History In The New Testament
Slaughtered All The Babies In Bethlehem,
Why Didn't This Make The News?
HUMANIST'S CLAIM: Matthew chapter 2 avers that shortly after the birth of
Jesus, King Herod ordered the massacre of all male children two years of age or
under in Bethlehem and its vicinity. In the book of Luke, which contains the only
other New Testament story of Jesus birth, there is no mention of this horribly
cruel order. Its also not recorded in any secular histories from the time
not even by writers who carefully described many far less wicked deeds
of Herod. The lack of corroboration means Matthews account was fabricated.
humanist accusation is that this "slaughter of the innocents" is not
recorded in secular history, so it must not have happened. But, this is an argument
from secular silence, and as such is not a valid argument. And history is not
silent on this. It was recorded in a reliable historical document, the Bible.
In Bethlehem Slaughtered!
Herod Orders All Babies Under Two
Years Old Killed!
That might might be the headline in the Jerusalem
Post today, if King Herod's slaughter of the babies in Bethlehem had happened
today. But, Jerusalem 2,000 years ago was a different place... a much different
Why wasn't this atrocious event recorded in secular history? Because,
it had no significance. Here's why:
How Many Babies Were Killed?
was a small village of, at most, 300 people. That means that there were, at most,
six or seven babies two years old and under. King Herod ordering seven babies
killed was no big deal. It was tragic for those families... but for Herod it was
just part of another normal day.
What Type of Person Was Herod?
going to quote from the Associates
For Biblical Research web site.
archaeologists have yet to excavate the archives of the Jerusalem Post from the
year 4 BC! Nor does the first century AD Jewish historian, Flavius Josephus record
this event in any of his writings. Even though secular history is silent on this
event it does not mean it did not occur. When the life of Herod the Great is examined,
this event is very consistent with his character and actions.
explained a recurring pattern in the life of Herod. He would hear a rumor that
somebody was going to bump him off and take over his throne, but Herod would kill
that person first. He would then go into depression. After awhile he would come
out of his depression and would build, build, build. He would hear another rumor
and would kill that person, then go into another depression. After awhile he would
come out of this depression and would build, build, build. This cycle repeated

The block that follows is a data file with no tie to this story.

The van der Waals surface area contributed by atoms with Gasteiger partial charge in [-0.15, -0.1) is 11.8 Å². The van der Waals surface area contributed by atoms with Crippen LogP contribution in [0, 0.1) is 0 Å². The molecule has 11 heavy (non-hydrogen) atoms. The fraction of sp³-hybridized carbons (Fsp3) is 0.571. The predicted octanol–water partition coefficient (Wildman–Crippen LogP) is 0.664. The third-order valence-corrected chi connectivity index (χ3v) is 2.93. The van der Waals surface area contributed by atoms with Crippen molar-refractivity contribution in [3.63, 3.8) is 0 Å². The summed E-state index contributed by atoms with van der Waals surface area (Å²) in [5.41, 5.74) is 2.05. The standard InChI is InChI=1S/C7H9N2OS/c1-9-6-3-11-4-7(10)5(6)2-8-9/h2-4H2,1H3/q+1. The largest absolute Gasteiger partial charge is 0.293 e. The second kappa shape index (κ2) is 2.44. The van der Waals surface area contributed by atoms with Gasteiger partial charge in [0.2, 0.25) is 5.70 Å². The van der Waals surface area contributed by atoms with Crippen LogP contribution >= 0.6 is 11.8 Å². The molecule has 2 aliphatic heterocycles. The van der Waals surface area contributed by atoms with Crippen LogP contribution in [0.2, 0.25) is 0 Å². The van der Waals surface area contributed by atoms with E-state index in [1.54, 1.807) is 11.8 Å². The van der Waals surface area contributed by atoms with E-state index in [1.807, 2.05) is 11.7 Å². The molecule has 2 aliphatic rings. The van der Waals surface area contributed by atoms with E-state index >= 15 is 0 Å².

itself a number of times in which numerous people were killed, including one of
his ten wives as well as three of his sons!
before he died, Herod executed his oldest son Antipater (Antiquities 17:187; LCL
8:457-459). During that time period he also executed, by burning alive, two leading
rabbis and then executed their students for participating in the eagle affair
in the Temple (Antiquities 17:149-167; LCL 8:439-449; Wars 1:655; LCL 2:311).
other words, Herod had no problem with casually killing anyone who might threaten
his throne. He had people killed, even his own family members, without a second
Paul L. Maier has pointed out,
Josephus wrote for a Greco-Roman audience, which would have little concern
for infant deaths. Greeks regularly practiced infanticide as a kind of birth control,
particularly in Sparta, while the Roman father had the right not to lift his baby
off the floor after birth, letting it die (1998:179).
are just a few quotes from a long article that thoroughly examines this question.
Use the above link to read the entire article.
By the way I was wondering
if you heard the news
about the slaughter of women and babies that took place recently... over
160 people massacred as they ran from their homes in West Mosal this past June
(2017). The news just came out today, December 23, 2017. You'd think that such
a slaughter of innocent people would have made headlines around the world. That
such an atrocity would result in a worldwide outcry for justice! But, my guess
is that you've not heard about it. Why? Because it was just another day of slaughtering
innocent people for ISIS... and so this news is not significant.
not forget about abortion. Babies are being killed by the thousands every day...
every day. Human babies slaughtered by the thousands EVERY DAY. Does it make the
news? No. It's normal that babies are killed by the thousands every day, and the
normal does not make the news... no matter how sad, tragic and horrifying abortion
The report in Matthew concerning
Herod having the babies in Bethlehem killed is true and accurate.
Matthew 27:45 alleges that while Jesus
was on the cross, there fell over the whole land a darkness lasting from midday
until three in the afternoon. Andrew White explains that although Romans such
as Seneca and Pliny carefully described much less striking occurrences of the
same sort in more remote regions, they failed to note any such darkness occurring
even in Judea.
And yet another argument from silence. Just because we have
not found a non-Biblical record of something that happened 2000 years ago, does
not mean it did not happen. I'm continually stunned by the bias. If Josephus wrote
about it, then it happened... even if it is not recorded anywhere else. And Josephus
is a very biased recorder of history (he had to keep his patrons happy). But,
if the Bible records an event as happening... it didn't happen unless that event
is recorded in a secular source. Okay... let's deal with this unwarranted bias
against the Bible. Click here for the